Also, it’s a good idea to have an open mind when reading the local police blotter.  When the Homer News and the Homer Tribune reported my particular crime to the general public they didn’t explain that it was all over a minor traffic violation.  They left out the part about how the trooper, fresh out of trooper school, was trained to follow protocol but had not an inkling of common sense.  All it said was:  Teresa Sundmark, 29, arrested for outstanding warrant.   Which leads to the most important lesson I learned from the whole getting arrested event; sometimes, even though you’re a law-abiding citizen and all around good person, people will treat you otherwise, and at such times it’s helpful to hold your head high and not let the bullies and the uninformed make you feel bad.  And if they do, just tell the story lots of times and laugh about it a lot.  Then, when enough time has passed write it all down and hope that you can finally put the whole thing behind you.

Halfway through summer

Somewhere in the early days of this blog I think I wrote something about trying to post something at least twice a week.  In retrospect it may have been a little too lofty a goal.  I seem to be doing well to get something out twice a month at this point.

There is always the hope that somewhere in my future I will find more time for writing and reading.  Realistically the six to seven months of winter we get here could work to my advantage.   During the long season I go to bed early and therefore find it relatively easy to get up at 5:30am and take advantage of a quiet house.   Summer in Alaska is a different story.  There is this climate-imposed pressure to fit as much into three months as others in a more southern locale could spread out over as many as six to eight months.   The garden needs tending, firewood needs stacking.  There are fish to catch, berries to pick and recreation to be had, all in addition to the regular household chores and my job.    I’ve heard people talk about “lazy summer days” but honestly I haven’t experienced many of them in the 18 years I’ve lived here.   Perhaps we’re programmed to keep moving until darkness settles in, which this time of year is around midnight. It’s a rather manic existence and I can sustain it for a while, but just lately I’ve reached the part of the summer where my concentration is low and my attention span is short.

Lately I’ve been craving some serious couch time.  The other day I found myself fantasizing about catching a summer cold that would force (allow?) me to sit still for a while with my books and my laptop.  When my reading and writing habits become mucked up in the long daylight portion of summer, I feel a little out of balance.  A sort of literary mania comes over me.  The problem is compounded by the fact that I work in a library.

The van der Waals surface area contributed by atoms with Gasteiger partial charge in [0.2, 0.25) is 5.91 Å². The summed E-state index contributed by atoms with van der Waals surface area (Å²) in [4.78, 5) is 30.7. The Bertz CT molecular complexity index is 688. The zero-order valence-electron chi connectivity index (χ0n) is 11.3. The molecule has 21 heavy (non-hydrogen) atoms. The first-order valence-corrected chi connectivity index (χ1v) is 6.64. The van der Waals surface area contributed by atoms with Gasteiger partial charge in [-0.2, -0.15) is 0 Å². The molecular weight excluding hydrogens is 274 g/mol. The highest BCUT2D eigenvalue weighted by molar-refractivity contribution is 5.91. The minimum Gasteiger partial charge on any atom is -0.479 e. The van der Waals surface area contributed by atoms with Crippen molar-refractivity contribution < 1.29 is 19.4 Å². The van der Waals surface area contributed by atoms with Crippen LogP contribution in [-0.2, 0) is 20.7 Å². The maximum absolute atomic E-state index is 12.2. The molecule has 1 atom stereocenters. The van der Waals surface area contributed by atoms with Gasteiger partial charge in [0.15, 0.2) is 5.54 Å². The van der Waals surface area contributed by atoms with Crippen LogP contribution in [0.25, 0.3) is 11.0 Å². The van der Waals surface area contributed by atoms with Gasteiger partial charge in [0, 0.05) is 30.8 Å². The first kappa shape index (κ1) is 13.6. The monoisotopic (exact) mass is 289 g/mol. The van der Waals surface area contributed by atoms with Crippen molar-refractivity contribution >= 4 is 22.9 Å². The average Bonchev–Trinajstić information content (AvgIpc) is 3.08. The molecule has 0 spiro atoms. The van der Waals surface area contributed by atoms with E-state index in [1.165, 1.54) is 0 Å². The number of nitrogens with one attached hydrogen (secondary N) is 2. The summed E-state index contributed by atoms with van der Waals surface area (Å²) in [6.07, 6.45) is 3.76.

It starts with me checking out more books and magazines than I could ever possibly find the time to read.  Then, when I start feeling bad about taking so many items out of circulation for the public use I begin digging through the book donation boxes in the back room.   My stack keeps getting higher and in my attempt to make up for all the years I spent reading Glamour magazine and listening to 80’s pop music when I should have been reading the classics I start having thoughts like, “How can I possibly be a good writer if I’ve never read Moby Dick, or anything by Steinbeck?  I must remedy this situation right now.”   The guilt I inflict upon myself is emotionally exhausting and by the time I actually have time to sit down on my couch with my oversized stack, (usually around 11:30 pm) I’m overwhelmed by the choices.   I do a lot of page flipping and a little reading (remember the short attention span I mentioned earlier) before I find myself too tired to think straight.  Then I fall into a hard sleep for about six hours.

Coherence returns, for a while at least, after a good sleep, so that’s when I try to write, even if it only amounts to a page or two in my notebook.   Some would say that journaling is a waste of time but I find that it’s a valuable tool for helping me keep my wits intact.   A while back it led me to a most obvious solution to my reading and writing problem of late:  short stories.  I’m working on a short story of my own, and what better way to learn the workings of the genre than to read a bunch of them?    And beautifully, I can manage complete works of fiction that are only 5-12 pages long, even during this crazy time of year when daylight lasts much longer than my brain’s ability to stay fully engaged.

And as for this blog, I still aspire to post more often, and maybe even liven it up with pictures once in a while.    In the meantime I’ll do what I can, and continue to enjoy the process.  I think I’ll also try to slow down a little and savor some of what summer has to offer.

Thanks everyone for reading.  I can’t tell you how much I appreciate your support!

The Low Down on the Kachemak Bay Writers’ Conference (so far)…

The Kachemak Bay Writers’ Conference is underway, and I’m feeling lucky that such an event happens right here in my home town.  World class authors come here, to me, making it just so easy (and affordable) to learn from them.  I get in my car, drive about fifteen miles, make myself comfortable in the conference room at Land’s End Resort, and people like Michael Cunningham, Dinty Moore, Bill Roorbach, Peggy Shumaker, Sherry Simpson, Nancy Lord and Rich Chiappone (to name just a few) offer workshops, answers to writing questions and expert advice.   It’s pretty cool.